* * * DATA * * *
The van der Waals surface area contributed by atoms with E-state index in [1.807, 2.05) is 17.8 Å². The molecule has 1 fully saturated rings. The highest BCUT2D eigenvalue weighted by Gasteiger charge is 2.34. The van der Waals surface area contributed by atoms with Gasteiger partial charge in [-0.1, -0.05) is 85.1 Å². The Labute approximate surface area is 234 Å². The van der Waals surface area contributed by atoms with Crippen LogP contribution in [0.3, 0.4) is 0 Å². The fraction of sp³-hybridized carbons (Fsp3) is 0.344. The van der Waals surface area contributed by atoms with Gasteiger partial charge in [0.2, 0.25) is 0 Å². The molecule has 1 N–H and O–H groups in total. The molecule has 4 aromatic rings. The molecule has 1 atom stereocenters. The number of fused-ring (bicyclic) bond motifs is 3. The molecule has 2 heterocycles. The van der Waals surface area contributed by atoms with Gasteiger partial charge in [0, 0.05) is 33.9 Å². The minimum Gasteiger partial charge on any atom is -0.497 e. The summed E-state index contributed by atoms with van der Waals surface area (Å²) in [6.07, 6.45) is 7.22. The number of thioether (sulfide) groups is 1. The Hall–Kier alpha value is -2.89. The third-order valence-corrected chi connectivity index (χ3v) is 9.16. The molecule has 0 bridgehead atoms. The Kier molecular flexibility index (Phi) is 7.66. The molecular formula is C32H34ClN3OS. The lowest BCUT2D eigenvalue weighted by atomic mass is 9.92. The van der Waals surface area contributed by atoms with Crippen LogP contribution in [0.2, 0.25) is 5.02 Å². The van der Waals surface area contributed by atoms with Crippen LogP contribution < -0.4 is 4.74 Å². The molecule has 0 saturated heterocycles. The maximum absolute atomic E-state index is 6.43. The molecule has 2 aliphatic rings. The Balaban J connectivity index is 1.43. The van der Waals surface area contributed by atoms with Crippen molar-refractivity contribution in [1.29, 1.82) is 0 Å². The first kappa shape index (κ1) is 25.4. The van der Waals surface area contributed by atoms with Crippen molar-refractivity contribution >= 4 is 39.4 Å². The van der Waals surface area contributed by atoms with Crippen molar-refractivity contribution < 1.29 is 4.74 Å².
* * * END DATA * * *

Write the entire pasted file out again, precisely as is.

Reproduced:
The van der Waals surface area contributed by atoms with E-state index in [1.807, 2.05) is 17.8 Å². The molecule has 1 fully saturated rings. The highest BCUT2D eigenvalue weighted by Gasteiger charge is 2.34. The van der Waals surface area contributed by atoms with Gasteiger partial charge in [-0.1, -0.05) is 85.1 Å². The Labute approximate surface area is 234 Å². The van der Waals surface area contributed by atoms with Crippen LogP contribution in [0.3, 0.4) is 0 Å². The fraction of sp³-hybridized carbons (Fsp3) is 0.344. The van der Waals surface area contributed by atoms with Gasteiger partial charge in [0.2, 0.25) is 0 Å². The molecule has 1 N–H and O–H groups in total. The molecule has 4 aromatic rings. The molecule has 1 atom stereocenters. The number of fused-ring (bicyclic) bond motifs is 3. The molecule has 2 heterocycles. The van der Waals surface area contributed by atoms with Gasteiger partial charge in [0, 0.05) is 33.9 Å². The minimum Gasteiger partial charge on any atom is -0.497 e. The summed E-state index contributed by atoms with van der Waals surface area (Å²) in [6.07, 6.45) is 7.22. The number of thioether (sulfide) groups is 1. The Hall–Kier alpha value is -2.89. The third-order valence-corrected chi connectivity index (χ3v) is 9.16. The molecule has 0 bridgehead atoms. The Kier molecular flexibility index (Phi) is 7.66. The molecular formula is C32H34ClN3OS. The lowest BCUT2D eigenvalue weighted by atomic mass is 9.92. The van der Waals surface area contributed by atoms with Crippen LogP contribution in [0.2, 0.25) is 5.02 Å². The van der Waals surface area contributed by atoms with Crippen LogP contribution < -0.4 is 4.74 Å². The molecule has 0 saturated heterocycles. The maximum absolute atomic E-state index is 6.43. The molecule has 2 aliphatic rings. The Balaban J connectivity index is 1.43. The van der Waals surface area contributed by atoms with Crippen molar-refractivity contribution in [1.29, 1.82) is 0 Å². The first kappa shape index (κ1) is 25.4. The van der Waals surface area contributed by atoms with Crippen molar-refractivity contribution >= 4 is 39.4 Å². The van der Waals surface area contributed by atoms with Crippen molar-refractivity contribution < 1.29 is 4.74 Å².